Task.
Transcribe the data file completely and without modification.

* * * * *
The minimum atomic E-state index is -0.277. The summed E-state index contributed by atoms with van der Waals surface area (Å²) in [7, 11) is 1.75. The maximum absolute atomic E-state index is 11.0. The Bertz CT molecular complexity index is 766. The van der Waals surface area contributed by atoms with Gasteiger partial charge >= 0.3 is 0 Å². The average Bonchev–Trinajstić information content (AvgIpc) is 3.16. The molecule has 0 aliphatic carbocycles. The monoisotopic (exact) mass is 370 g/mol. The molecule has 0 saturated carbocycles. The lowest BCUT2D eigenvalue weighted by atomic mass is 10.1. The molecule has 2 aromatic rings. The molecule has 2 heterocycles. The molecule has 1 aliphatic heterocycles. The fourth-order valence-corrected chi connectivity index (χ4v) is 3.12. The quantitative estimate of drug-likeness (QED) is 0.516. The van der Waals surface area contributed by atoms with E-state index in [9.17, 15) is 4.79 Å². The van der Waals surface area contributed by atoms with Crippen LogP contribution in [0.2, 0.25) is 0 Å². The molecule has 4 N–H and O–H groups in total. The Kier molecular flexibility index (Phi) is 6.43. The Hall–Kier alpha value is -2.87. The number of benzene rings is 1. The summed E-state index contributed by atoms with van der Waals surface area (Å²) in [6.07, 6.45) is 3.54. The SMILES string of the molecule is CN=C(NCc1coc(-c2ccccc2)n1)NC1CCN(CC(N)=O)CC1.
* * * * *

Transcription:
The minimum atomic E-state index is -0.277. The summed E-state index contributed by atoms with van der Waals surface area (Å²) in [7, 11) is 1.75. The maximum absolute atomic E-state index is 11.0. The Bertz CT molecular complexity index is 766. The van der Waals surface area contributed by atoms with Gasteiger partial charge >= 0.3 is 0 Å². The average Bonchev–Trinajstić information content (AvgIpc) is 3.16. The molecule has 0 aliphatic carbocycles. The monoisotopic (exact) mass is 370 g/mol. The molecule has 0 saturated carbocycles. The lowest BCUT2D eigenvalue weighted by atomic mass is 10.1. The molecule has 2 aromatic rings. The molecule has 2 heterocycles. The molecule has 1 aliphatic heterocycles. The fourth-order valence-corrected chi connectivity index (χ4v) is 3.12. The quantitative estimate of drug-likeness (QED) is 0.516. The van der Waals surface area contributed by atoms with E-state index in [9.17, 15) is 4.79 Å². The van der Waals surface area contributed by atoms with Crippen LogP contribution in [0.2, 0.25) is 0 Å². The molecule has 4 N–H and O–H groups in total. The Kier molecular flexibility index (Phi) is 6.43. The Hall–Kier alpha value is -2.87. The number of benzene rings is 1. The summed E-state index contributed by atoms with van der Waals surface area (Å²) in [6.07, 6.45) is 3.54. The SMILES string of the molecule is CN=C(NCc1coc(-c2ccccc2)n1)NC1CCN(CC(N)=O)CC1.